A used engine can be acquired for far less at between $300 – $700. Just remember to look into the history of the car it is coming from. Does the car have a full-service history, high mileage, and how old was the car?

Engine Complexity

In essence, all engines have the same function. The main difference is the engine size and the performance requirements.


Some of the most complicated engines built include:

  • Porsche Type 547; Built with a wide throttle, this Porsche engine design had a 4-camshaft race engine and a complex bevel gears arrangement.
  • Oldsmobile Turbo Rocket; A V8 turbocharged engine that required a complicated water injection system developed to cool the engine down.
  • SAAB Variable Compression; Although this model never reached production, it consisted of a 5-cylinder lump with a twin-screw supercharger.
  • Cadillac V-8-6-4; This Cadillac model was designed to shut off either 2 or 4 cylinders based on the information gained from sensors monitoring speed, temperature, etc.

Although we have discussed all the important components of a car, your woes increase when you are facing electrical engineering problems.


30% of today's car engines' problems are purely electrical, where it boiled down to filters and spark plugs in the past. Electrical issues are causing more and more people the frustration of having to return to their dealership for an evaluation that the dealers themselves cannot solve most of the time.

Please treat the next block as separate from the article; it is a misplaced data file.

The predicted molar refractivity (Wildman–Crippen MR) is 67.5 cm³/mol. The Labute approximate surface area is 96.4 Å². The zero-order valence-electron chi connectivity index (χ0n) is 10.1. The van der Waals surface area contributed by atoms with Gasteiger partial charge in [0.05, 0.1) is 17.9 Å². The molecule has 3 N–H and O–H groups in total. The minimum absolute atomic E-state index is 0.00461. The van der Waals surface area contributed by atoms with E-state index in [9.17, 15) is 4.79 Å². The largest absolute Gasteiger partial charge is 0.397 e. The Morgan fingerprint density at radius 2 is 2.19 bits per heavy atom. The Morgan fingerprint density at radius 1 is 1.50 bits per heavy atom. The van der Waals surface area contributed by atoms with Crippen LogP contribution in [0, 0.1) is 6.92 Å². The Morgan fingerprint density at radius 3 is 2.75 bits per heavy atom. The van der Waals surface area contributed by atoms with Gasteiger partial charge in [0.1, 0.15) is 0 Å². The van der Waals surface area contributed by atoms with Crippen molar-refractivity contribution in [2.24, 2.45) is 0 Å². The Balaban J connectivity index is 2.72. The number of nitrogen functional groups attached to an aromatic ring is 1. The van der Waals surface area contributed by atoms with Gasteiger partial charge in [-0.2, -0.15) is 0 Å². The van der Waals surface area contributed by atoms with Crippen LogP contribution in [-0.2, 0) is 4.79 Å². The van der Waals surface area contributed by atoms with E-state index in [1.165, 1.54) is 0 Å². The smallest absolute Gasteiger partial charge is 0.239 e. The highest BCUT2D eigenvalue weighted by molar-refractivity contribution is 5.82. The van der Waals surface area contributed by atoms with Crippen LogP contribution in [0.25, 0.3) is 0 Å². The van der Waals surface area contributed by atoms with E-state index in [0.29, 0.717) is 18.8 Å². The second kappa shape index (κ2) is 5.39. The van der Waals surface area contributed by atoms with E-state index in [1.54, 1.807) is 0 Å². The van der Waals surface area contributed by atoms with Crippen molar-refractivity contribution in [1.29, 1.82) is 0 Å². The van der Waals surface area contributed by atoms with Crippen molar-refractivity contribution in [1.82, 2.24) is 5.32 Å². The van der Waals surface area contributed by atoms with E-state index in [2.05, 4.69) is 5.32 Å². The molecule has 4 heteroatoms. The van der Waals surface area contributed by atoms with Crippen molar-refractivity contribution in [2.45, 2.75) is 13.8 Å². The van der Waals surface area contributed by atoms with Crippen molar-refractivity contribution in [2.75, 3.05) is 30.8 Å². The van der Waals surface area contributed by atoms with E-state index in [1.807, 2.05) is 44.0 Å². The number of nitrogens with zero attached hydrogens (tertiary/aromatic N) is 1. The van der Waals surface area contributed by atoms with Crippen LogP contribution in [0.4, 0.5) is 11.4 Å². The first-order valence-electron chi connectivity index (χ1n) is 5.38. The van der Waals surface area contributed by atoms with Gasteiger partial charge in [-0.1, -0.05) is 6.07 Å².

Over the past 40 years, a trend has rendered old engine technologies useless and raced forward with new technology.


In essence, the actual engines themselves are the same. However, the electrical components added to them to give a car more spunk have overly complicated car engines and how they operate. These new technologies add to the engine's complexity and influence the engine price for car spares and labor. 

Overall Cost

Lastly, we look at the labor costs involved.


On a regular engine, the shop may quote you 8 hours of labor time. A more complicated engine could result in 15 hours.

Eight hours to fix an engine at an entry-level rate is roughly $80 per hour. That's $640 for a simple repair.

More complicated jobs require specialized knowledge and more labor time. Fifteen hours at $150 per hour hands you a quote of $2,250.

The above is for labor only; you still need to consider the costs of the parts you need to replace if you repair or rebuild the damaged engine or the cost of a new or used engine if you choose to replace it.

Sometimes a car engine replacement or repair is not worth the cost. If you find that the quotation is a little heavy for the budget you had planned, then the alternative is to sell your car to Cash Car Buy and to replace the car itself without the hassle of engine repairs. They will buy your car with the damaged engine for cash. They also provide a free towing service to take your car away.